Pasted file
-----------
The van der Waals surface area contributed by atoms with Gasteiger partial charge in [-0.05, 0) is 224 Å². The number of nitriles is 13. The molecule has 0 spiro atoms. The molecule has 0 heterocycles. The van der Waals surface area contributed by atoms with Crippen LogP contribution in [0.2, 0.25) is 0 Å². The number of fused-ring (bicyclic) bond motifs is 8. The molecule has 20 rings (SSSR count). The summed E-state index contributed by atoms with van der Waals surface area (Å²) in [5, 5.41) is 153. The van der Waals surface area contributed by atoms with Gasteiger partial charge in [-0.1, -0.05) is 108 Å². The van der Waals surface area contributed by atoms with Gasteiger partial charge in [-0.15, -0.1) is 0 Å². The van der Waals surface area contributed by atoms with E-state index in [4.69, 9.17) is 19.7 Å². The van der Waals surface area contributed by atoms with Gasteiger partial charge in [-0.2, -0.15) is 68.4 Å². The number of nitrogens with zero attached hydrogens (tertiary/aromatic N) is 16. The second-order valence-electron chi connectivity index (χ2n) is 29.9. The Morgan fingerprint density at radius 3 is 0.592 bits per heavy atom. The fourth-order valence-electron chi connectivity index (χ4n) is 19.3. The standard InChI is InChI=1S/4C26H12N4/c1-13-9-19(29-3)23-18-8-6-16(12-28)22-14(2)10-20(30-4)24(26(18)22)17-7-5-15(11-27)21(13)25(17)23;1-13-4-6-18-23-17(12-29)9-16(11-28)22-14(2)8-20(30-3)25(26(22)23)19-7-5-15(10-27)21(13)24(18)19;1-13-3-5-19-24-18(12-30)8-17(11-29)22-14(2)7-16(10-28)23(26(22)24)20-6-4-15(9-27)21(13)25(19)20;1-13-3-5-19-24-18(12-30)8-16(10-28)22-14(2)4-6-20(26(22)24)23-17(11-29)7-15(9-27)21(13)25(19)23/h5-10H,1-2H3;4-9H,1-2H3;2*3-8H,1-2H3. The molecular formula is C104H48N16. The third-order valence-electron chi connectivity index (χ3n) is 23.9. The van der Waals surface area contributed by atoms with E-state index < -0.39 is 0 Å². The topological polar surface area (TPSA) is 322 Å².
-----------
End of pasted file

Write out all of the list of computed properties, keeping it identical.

The van der Waals surface area contributed by atoms with Gasteiger partial charge in [-0.05, 0) is 224 Å². The number of nitriles is 13. The molecule has 0 spiro atoms. The molecule has 0 heterocycles. The van der Waals surface area contributed by atoms with Crippen LogP contribution in [0.2, 0.25) is 0 Å². The number of fused-ring (bicyclic) bond motifs is 8. The molecule has 20 rings (SSSR count). The summed E-state index contributed by atoms with van der Waals surface area (Å²) in [5, 5.41) is 153. The van der Waals surface area contributed by atoms with Gasteiger partial charge in [-0.1, -0.05) is 108 Å². The van der Waals surface area contributed by atoms with Gasteiger partial charge in [-0.15, -0.1) is 0 Å². The van der Waals surface area contributed by atoms with E-state index in [4.69, 9.17) is 19.7 Å². The van der Waals surface area contributed by atoms with Gasteiger partial charge in [-0.2, -0.15) is 68.4 Å². The number of nitrogens with zero attached hydrogens (tertiary/aromatic N) is 16. The second-order valence-electron chi connectivity index (χ2n) is 29.9. The Morgan fingerprint density at radius 3 is 0.592 bits per heavy atom. The fourth-order valence-electron chi connectivity index (χ4n) is 19.3. The standard InChI is InChI=1S/4C26H12N4/c1-13-9-19(29-3)23-18-8-6-16(12-28)22-14(2)10-20(30-4)24(26(18)22)17-7-5-15(11-27)21(13)25(17)23;1-13-4-6-18-23-17(12-29)9-16(11-28)22-14(2)8-20(30-3)25(26(22)23)19-7-5-15(10-27)21(13)24(18)19;1-13-3-5-19-24-18(12-30)8-17(11-29)22-14(2)7-16(10-28)23(26(22)24)20-6-4-15(9-27)21(13)25(19)20;1-13-3-5-19-24-18(12-30)8-16(10-28)22-14(2)4-6-20(26(22)24)23-17(11-29)7-15(9-27)21(13)25(19)23/h5-10H,1-2H3;4-9H,1-2H3;2*3-8H,1-2H3. The molecular formula is C104H48N16. The third-order valence-electron chi connectivity index (χ3n) is 23.9. The van der Waals surface area contributed by atoms with E-state index < -0.39 is 0 Å². The topological polar surface area (TPSA) is 322 Å².